Philippines President Rodrigo Duterte, on his first state visit to China, announced
that he would be cutting "military, not maybe social, but economics also" ties with the US.
Duterte didn't provide details about how he'd break away from the US, a major trading partner, or what the separation could entail.
But if he makes good on his pledge, it could have huge ramifications for the two countries and the balance of power in the wider region.
Here's what's at stake.
The Philippines is a former US colony and an estimated four million US citizens are of Philippine ancestry.
The US accounts for roughly a third of the $17.6 billion that Filipinos working overseas have sent home this year.
Remittances from many of these people to families in the Philippines are often economic lifelines, and significant contributors to local economies throughout the country.
And it cuts both ways -- there are more than 220,000 US citizens living in the Philippines, including a large number of US veterans.
The Philippines is also a big tourist destination for Americans -- an estimated 650,000 visit the country, with its world-class beaches, diving and adventure tourism, amongst many other draws, each year.
According to the US State Department, over $25 billion in goods and services are traded between the US and the Philippines each year.
The country could lose up to $1.3 billion in foreign direct investments, not to mention more than $150 million in development aid if Duterte goes through with his threats to cut economic ties.
The US is the Philippines' third-largest trading partner after Japan and China.
"If relations with the US completely break down that would be a cause for concern, since there is a lot of US investment in the Philippines," Mark Williams, chief Asia economist at Capital Economics, told CNN Money
"A pivot to China wouldn't help, since China is a relatively smaller investor."
US companies have invested more than $4.7 billion in the Philippines. Duterte clearly hopes that China will more than make up any shortfall.
During his trip to Beijing, he signed 13 trade and economic agreements but details were thin on the ground on what benefits they would bring.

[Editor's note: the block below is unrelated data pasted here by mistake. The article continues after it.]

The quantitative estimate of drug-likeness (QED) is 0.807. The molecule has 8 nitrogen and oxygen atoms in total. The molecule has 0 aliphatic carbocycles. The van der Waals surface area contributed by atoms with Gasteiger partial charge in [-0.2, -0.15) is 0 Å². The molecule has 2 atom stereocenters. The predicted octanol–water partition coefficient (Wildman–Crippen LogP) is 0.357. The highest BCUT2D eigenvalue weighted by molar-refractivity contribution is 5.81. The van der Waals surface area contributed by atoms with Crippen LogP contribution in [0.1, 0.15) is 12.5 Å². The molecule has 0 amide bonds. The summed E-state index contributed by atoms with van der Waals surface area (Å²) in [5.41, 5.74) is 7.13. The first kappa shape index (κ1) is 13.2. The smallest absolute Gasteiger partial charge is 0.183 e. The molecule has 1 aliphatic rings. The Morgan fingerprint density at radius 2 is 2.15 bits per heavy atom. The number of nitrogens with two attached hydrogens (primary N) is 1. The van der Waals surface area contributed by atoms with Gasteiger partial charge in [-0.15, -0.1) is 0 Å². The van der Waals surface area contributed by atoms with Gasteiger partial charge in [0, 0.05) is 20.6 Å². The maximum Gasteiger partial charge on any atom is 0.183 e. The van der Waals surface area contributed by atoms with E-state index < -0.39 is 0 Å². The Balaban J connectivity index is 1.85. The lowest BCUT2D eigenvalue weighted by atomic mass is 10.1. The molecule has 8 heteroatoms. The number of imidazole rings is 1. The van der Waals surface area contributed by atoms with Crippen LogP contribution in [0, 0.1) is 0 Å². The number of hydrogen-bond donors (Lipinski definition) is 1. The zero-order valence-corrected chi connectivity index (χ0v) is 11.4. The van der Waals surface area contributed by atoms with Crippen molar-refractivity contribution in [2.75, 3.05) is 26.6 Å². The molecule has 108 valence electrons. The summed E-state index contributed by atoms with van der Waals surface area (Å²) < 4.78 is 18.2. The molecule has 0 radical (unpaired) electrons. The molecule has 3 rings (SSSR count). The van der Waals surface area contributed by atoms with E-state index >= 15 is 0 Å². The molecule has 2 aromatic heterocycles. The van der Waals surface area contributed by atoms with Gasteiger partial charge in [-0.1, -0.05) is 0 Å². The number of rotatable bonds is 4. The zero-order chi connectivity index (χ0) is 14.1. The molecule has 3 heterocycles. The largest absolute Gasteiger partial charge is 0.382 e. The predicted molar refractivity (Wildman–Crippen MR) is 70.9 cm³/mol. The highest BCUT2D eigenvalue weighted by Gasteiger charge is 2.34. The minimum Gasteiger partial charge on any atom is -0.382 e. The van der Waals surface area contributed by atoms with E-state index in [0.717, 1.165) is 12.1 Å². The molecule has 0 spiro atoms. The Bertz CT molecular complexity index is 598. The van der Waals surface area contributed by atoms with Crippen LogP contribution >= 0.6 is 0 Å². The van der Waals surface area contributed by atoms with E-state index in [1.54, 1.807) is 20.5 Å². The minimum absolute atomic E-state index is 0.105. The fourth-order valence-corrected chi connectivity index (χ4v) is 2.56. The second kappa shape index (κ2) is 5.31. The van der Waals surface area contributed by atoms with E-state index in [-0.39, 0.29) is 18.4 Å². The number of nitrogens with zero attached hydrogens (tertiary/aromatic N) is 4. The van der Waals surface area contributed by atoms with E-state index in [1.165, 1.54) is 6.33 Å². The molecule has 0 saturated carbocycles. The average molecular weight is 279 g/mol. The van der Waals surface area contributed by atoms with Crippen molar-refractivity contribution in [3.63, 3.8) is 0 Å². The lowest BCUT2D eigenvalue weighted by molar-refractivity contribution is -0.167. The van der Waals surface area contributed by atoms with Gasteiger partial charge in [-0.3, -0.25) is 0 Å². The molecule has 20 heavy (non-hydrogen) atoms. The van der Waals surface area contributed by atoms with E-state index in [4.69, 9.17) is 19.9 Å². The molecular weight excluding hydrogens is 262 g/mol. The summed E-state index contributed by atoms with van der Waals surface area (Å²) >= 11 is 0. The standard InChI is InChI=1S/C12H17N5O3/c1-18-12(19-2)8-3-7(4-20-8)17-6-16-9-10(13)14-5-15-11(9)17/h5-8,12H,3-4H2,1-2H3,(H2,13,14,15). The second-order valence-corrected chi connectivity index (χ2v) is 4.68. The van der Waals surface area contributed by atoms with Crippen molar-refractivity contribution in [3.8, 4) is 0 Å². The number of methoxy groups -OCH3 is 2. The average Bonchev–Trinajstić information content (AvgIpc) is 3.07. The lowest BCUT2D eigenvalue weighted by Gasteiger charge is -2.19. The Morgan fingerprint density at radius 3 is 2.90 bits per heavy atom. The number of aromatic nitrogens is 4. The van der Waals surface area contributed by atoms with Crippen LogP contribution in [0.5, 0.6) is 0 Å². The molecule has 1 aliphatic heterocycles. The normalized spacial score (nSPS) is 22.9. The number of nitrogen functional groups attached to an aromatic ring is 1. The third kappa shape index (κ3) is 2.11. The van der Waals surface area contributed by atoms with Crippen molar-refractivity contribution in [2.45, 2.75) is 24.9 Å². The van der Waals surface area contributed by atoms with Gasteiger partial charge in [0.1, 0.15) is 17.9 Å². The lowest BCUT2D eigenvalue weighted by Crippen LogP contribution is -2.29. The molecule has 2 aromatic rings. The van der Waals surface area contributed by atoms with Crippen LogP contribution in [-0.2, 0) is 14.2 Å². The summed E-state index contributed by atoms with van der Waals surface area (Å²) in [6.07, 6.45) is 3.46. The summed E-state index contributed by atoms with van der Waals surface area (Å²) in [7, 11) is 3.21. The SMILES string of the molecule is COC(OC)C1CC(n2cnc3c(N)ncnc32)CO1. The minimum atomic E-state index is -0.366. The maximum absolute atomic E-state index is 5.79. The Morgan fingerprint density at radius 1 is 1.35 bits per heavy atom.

One concrete step was the lifting of a travel advisory cautioning Chinese citizens on visits to the Philippines. China's deputy foreign minister Liu Zhenmin said this would "greatly encourage" tourists.
The split couldn't have come at a worse time for the US military. It is seeking bolster against Chinese territorial expansionism in the South China Sea.
Before Duterte's rise to power, the nation was expected to be a key ally in defending the maritime rights of a number of Southeast Asian nations embroiled in a long-running dispute with China.
Historically, there has been a large US military presence in the Philippines -- even the country's ubiquitous Jeepney buses were originally cobbled together from World War II-era American jeeps.
While there is no permanent US presence there these days -- that ended in 1992 -- the country had remained a stalwart ally and Duterte's predecessor, President Noynoy Aquino, signed the Enhanced Defense Cooperation Agreement (EDCA) by executive order, allowing a limited and temporary US military presence in the country.
As recently as March of this year the US planned
to re-create a permanent presence in the Philippines in five new bases.
The Visiting Forces Agreement or VFA, an older agreement, lays out conditions for the entry of US to the country. It would appear from Duterte's comments that he wants to scrap these agreements.
Duterte has previously indicated that he'll put an end to joint US-Philippines military drills, although his comments then indicated that the military alliance would remain intact.